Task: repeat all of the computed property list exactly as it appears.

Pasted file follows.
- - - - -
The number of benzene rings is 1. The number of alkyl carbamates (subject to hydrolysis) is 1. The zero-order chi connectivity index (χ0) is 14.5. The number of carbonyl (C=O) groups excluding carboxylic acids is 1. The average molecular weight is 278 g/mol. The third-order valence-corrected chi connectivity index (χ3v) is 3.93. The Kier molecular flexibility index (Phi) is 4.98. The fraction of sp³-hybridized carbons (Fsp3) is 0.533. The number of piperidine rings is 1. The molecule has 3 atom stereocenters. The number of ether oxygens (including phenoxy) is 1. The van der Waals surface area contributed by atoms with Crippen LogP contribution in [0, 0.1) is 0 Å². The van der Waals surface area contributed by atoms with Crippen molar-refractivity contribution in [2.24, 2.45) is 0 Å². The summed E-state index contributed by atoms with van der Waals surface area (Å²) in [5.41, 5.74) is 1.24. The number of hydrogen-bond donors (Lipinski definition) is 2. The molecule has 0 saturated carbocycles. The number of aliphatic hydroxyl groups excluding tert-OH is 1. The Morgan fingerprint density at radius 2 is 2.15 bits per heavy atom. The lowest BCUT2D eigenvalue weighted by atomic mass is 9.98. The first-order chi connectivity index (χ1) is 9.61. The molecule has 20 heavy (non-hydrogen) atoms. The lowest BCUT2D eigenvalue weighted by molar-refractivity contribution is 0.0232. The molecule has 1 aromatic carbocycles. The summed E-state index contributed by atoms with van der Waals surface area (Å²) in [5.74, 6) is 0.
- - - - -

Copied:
The number of benzene rings is 1. The number of alkyl carbamates (subject to hydrolysis) is 1. The zero-order chi connectivity index (χ0) is 14.5. The number of carbonyl (C=O) groups excluding carboxylic acids is 1. The average molecular weight is 278 g/mol. The third-order valence-corrected chi connectivity index (χ3v) is 3.93. The Kier molecular flexibility index (Phi) is 4.98. The fraction of sp³-hybridized carbons (Fsp3) is 0.533. The number of piperidine rings is 1. The molecule has 3 atom stereocenters. The number of ether oxygens (including phenoxy) is 1. The van der Waals surface area contributed by atoms with Crippen LogP contribution in [0, 0.1) is 0 Å². The van der Waals surface area contributed by atoms with Crippen molar-refractivity contribution in [2.24, 2.45) is 0 Å². The summed E-state index contributed by atoms with van der Waals surface area (Å²) in [5.41, 5.74) is 1.24. The number of hydrogen-bond donors (Lipinski definition) is 2. The molecule has 0 saturated carbocycles. The number of aliphatic hydroxyl groups excluding tert-OH is 1. The Morgan fingerprint density at radius 2 is 2.15 bits per heavy atom. The lowest BCUT2D eigenvalue weighted by atomic mass is 9.98. The first-order chi connectivity index (χ1) is 9.61. The molecule has 20 heavy (non-hydrogen) atoms. The lowest BCUT2D eigenvalue weighted by molar-refractivity contribution is 0.0232. The molecule has 1 aromatic carbocycles. The summed E-state index contributed by atoms with van der Waals surface area (Å²) in [5.74, 6) is 0.